C-TPAT – Data Privacy Issues


Dear Friends:

We thought you should be aware of a recent development related to participation in the Customs-Trade Partnership Against Terrorism (“C-TPAT”) program.

Earlier this week, the Department of Homeland Security (“DHS”) proposed to (1) establish and maintain a new system of records concerning C-TPAT partners (i.e., members) and other entities and individuals within their supply chains, and (2) share this information with other parties, including other federal, state and local agencies and foreign governments. The public has 30 days to submit comments on these proposals, which are summarized below and attached here for your reference:

C-TPAT Notice 2013-05673

C-TPAT Notice

The new DHS system will collect information, including personally identifiable information (e.g., U.S. Social Security Numbers, IRS Business Identification Numbers, etc.) about current, prospective and former C-TPAT partners and other entities within their supply chains, as well as C-TPAT applicants that were determined to be ineligible for the program. The system will include information provided to DHS by C-TPAT applicants, including the applicants’ Supply Chain Security Profiles (which can be managed by the applicants/C-TPAT partners on a secure public portal). The information will also include derogatory vetting results, which are incorporated by DHS into “issue papers”. The latter category of information will be stored separately from the public portal on an internal C-TPAT SharePoint and will be accessible only by U.S. Customs and Border Protection (“CBP”) employees. The information collected will be retained for the period of active membership of a C-TPAT partner, plus five years. If there is information concerning the potential ineligibility of an applicant, this information will be retained for at least an additional 25 years.

DHS proposes to share the information described above with other federal, state, local, tribal, territorial, foreign or international government agencies on a “need to know” basis for the purposes of carrying out national security, law enforcement, immigration, intelligence or other homeland security functions. The proposal includes a list of parties that DHS may disclose the information to, including, among others:

  • The Department of Justice or other federal agencies conducting litigation, when it is relevant or necessary to the litigation and the United States, any agencies thereof or DHS employees are parties to, or have an interest in, the litigation;
  • Agencies or organizations for the purpose of performing audits or oversight operations authorized by law;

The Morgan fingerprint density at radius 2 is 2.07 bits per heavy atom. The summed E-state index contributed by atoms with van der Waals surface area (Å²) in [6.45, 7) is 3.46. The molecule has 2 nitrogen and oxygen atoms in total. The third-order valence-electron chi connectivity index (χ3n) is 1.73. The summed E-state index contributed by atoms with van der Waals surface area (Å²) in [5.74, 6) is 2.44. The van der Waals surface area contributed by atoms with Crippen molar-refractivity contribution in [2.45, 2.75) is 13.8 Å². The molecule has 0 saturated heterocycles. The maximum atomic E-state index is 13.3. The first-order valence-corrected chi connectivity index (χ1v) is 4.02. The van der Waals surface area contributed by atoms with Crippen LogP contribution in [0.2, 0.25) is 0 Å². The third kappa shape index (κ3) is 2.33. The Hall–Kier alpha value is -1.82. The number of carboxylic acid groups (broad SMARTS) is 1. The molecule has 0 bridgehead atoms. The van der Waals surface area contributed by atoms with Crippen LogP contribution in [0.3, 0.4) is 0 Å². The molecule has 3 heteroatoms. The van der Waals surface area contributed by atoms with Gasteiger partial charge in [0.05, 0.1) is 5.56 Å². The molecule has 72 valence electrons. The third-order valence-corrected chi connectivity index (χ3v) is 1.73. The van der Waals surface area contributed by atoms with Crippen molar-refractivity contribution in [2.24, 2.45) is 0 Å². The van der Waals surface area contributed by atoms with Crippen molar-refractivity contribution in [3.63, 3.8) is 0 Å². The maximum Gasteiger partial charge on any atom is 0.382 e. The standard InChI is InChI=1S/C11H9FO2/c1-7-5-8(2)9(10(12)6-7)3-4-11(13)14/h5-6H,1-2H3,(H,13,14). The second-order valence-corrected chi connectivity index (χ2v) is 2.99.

• Foreign governments pursuant to arrangements between CBP and the foreign governments regarding supply chain security;
  • Third parties during the course of a law enforcement investigation, if necessary to obtain information pertinent to the investigation; and
  • The news media and public when there exists a legitimate public interest in the disclosure of the information.

If an individual applicant/C-TPAT partner requests its data, DHS will provide the individual’s application data and final membership determination. DHS, however, intends to claim exemptions from the Privacy Act of 1974 (5 U.S.C. §552a) to allow it not to disclose to an individual the fact that a law enforcement agency has sought particular records. In addition, DHS will not disclose to an individual applicant information regarding the potential ineligibility of the applicant for C-TPAT membership and any resulting issue papers.

These proposals are the latest example of how the C-TPAT program continues to evolve. As you know, C-TPAT is not authorized by statute or governed by any regulations. It was intended in the wake of 9/11 to be a voluntary government-private sector partnership. Over the past few years, however, the program has evolved from one that provided a certain amount of flexibility in implementation, to one that now contains much more rigid requirements.

While all companies should take steps to secure their international supply chains, participating in the program needs to be a decision point. Those that are considering applying for C-TPAT membership should carefully weigh the purported benefits of the program against the current (and constantly changing) requirements. We have a great deal of experience assisting clients obtain C-TPAT membership, conduct the required risk assessments and survive CBP supply chain verifications (including dealing with the inevitable CBP findings). We also have experience assisting compliant companies that have decided for a variety of reasons to withdraw from the program, do so successfully. If you have any questions about any of these issues, please let us know.

Best regards,



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